The failed Get Back/Let It Be recording/filming sessions did nothing to improve relations within the band. After both Lennon and Ono were injured in the summer of 1969 in a car accident in Scotland, Lennon arranged for Ono to be constantly with him in the studio (including having a full-sized bed rolled in) as he worked on The Beatles' last album, Abbey Road. While the group managed to hang together to produce one last superior musical work, soon thereafter business issues related to Apple Corps came between them.

Lennon decided to quit the Beatles but was talked out of saying anything publicly. Phil Spector's involvement in trying to revive the Let It Be material then drove a further wedge between Lennon (who supported Spector) and McCartney (who opposed him). Though the split would only become legal some time later, Lennon and McCartney's partnership had come to a bitter end. McCartney soon made a press announcement, declaring he had quit the Beatles, and promoting his new solo record.

Solo career

John Lennon, early 1970; his Beatle locks shorn - as were Yoko's - for a charity auction.
John Lennon, early 1970; his Beatle locks shorn - as were Yoko's - for a charity auction.

Of the four former Beatles, Lennon had perhaps the most varied recording career. While he was still a Beatle, Lennon and Ono recorded three albums of experimental and difficult electronic music, Unfinished Music No.1: Two Virgins, Unfinished Music No.2: Life with the Lions, and Wedding Album. His first 'solo' album of popular music was Live Peace in Toronto 1969, recorded in 1969 (prior to the breakup of the Beatles) at the Rock 'n' Roll Festival in Toronto with The Plastic Ono Band, which included Eric Clapton and Klaus Voormann. He also recorded three singles in his initial solo phase, the anti-war anthem "Give Peace a Chance", "Cold Turkey" (about his struggles with heroin addiction) and "Instant Karma!"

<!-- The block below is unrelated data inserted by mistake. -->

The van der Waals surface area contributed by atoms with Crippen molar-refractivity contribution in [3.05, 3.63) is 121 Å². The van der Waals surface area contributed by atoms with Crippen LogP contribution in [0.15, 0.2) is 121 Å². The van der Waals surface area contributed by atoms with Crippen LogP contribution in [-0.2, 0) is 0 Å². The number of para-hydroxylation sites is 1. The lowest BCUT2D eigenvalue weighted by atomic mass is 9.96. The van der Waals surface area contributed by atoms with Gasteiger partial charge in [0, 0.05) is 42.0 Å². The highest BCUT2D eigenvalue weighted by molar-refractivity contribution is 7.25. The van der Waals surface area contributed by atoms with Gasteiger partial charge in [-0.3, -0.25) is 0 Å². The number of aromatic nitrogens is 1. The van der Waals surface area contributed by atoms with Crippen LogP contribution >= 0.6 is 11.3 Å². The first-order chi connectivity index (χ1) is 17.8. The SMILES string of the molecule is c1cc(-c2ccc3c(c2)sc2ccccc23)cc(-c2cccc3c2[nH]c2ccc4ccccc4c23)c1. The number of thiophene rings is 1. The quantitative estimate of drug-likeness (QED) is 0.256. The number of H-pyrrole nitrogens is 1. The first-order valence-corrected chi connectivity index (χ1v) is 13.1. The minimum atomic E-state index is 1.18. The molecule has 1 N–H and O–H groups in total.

Following the Beatles' split in 1970, he released the John Lennon/Plastic Ono Band album, a raw, brutally personal record, heavily influenced by Arthur Janov's Primal therapy, which Lennon had undergone previously. The influence of the therapy, which consists literally of screaming out one's emotional pain, is most obvious on the songs "Mother" ("Mama don't go!/Daddy come home!") and "Well Well Well." The centrepiece is "God," in which he lists all the things he does not believe in, ending with "Beatles". Many consider "Plastic Ono Band" to be a major influence on later hard rock and punk music. Lennon continued this effort to demythologise his old band with a long, confrontational interview published in Rolling Stone magazine.

This was followed in 1971 by Imagine, his most successful solo album, which alternates in tone between dreaminess and anger. The title track has become an anthem for anti-war movements, and was matched in image by Lennon's "white period" (white clothes, white piano, white room …)

Perhaps in reaction, his next album, Some Time in New York City, was loud, raucous, and explicitly political, with songs about prison riots, racial and sexual relations, the British role in the sectarian troubles in Northern Ireland, and his own problems in obtaining a United States Green Card. This record is generally seen as the nadir of Lennon's career, full of heavy-handed and simplistic messaging unredeemed by much artistic value. Lennon had been interested in left-wing politics since the late 1960s, and was alleged to have given donations to the Trotskyist Workers Revolutionary Party [2]. It was during the period of the recording of this album that his links to this group were perhaps at their strongest. On 30 August 1972 Lennon and his backing band Elephant's Memory staged two benefit concerts at Madison Square Garden in New York; it was to be his last full-length concert appearance. Lennon and Ono also did a week-long guest co-host stint on the Mike Douglas Show, in an appearance that showed Lennon's wit and humour still intact.

In 1972, Lennon released an anti-sexism song, "Woman Is the Nigger of the World", implying that as black people were discriminated against in some countries so were women globally. Radio refused to broadcast the song, and it was banned nearly everywhere, although he managed to play it to television viewers during his second appearance in the The Dick Cavett Show.